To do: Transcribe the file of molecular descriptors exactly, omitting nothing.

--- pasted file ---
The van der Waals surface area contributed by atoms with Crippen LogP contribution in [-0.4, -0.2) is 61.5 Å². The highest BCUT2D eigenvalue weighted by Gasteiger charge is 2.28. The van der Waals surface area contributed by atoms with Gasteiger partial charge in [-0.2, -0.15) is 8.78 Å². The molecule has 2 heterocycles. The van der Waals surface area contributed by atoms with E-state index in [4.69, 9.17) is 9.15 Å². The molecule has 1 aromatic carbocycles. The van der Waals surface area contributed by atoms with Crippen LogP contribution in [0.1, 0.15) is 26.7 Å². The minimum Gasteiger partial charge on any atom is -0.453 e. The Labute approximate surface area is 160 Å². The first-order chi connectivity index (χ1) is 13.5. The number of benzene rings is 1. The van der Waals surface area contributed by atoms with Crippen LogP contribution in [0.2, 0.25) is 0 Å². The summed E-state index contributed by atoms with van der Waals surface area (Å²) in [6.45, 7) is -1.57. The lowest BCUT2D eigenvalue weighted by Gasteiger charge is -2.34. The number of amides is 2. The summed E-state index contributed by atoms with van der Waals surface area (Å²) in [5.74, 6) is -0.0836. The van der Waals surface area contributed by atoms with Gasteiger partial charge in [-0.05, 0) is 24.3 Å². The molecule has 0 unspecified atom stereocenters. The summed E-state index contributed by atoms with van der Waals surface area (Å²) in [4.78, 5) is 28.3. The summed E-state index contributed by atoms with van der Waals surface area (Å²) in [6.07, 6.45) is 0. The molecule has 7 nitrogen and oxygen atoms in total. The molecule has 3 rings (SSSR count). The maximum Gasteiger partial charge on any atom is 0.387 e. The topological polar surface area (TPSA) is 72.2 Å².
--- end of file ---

The van der Waals surface area contributed by atoms with Crippen LogP contribution in [-0.4, -0.2) is 61.5 Å². The highest BCUT2D eigenvalue weighted by Gasteiger charge is 2.28. The van der Waals surface area contributed by atoms with Gasteiger partial charge in [-0.2, -0.15) is 8.78 Å². The molecule has 2 heterocycles. The van der Waals surface area contributed by atoms with E-state index in [4.69, 9.17) is 9.15 Å². The molecule has 1 aromatic carbocycles. The van der Waals surface area contributed by atoms with Crippen LogP contribution in [0.1, 0.15) is 26.7 Å². The minimum Gasteiger partial charge on any atom is -0.453 e. The Labute approximate surface area is 160 Å². The first-order chi connectivity index (χ1) is 13.5. The number of benzene rings is 1. The van der Waals surface area contributed by atoms with Crippen LogP contribution in [0.2, 0.25) is 0 Å². The summed E-state index contributed by atoms with van der Waals surface area (Å²) in [6.45, 7) is -1.57. The lowest BCUT2D eigenvalue weighted by Gasteiger charge is -2.34. The number of amides is 2. The summed E-state index contributed by atoms with van der Waals surface area (Å²) in [5.74, 6) is -0.0836. The van der Waals surface area contributed by atoms with Gasteiger partial charge in [-0.05, 0) is 24.3 Å². The molecule has 0 unspecified atom stereocenters. The summed E-state index contributed by atoms with van der Waals surface area (Å²) in [4.78, 5) is 28.3. The summed E-state index contributed by atoms with van der Waals surface area (Å²) in [6.07, 6.45) is 0. The molecule has 7 nitrogen and oxygen atoms in total. The molecule has 3 rings (SSSR count). The maximum Gasteiger partial charge on any atom is 0.387 e. The topological polar surface area (TPSA) is 72.2 Å².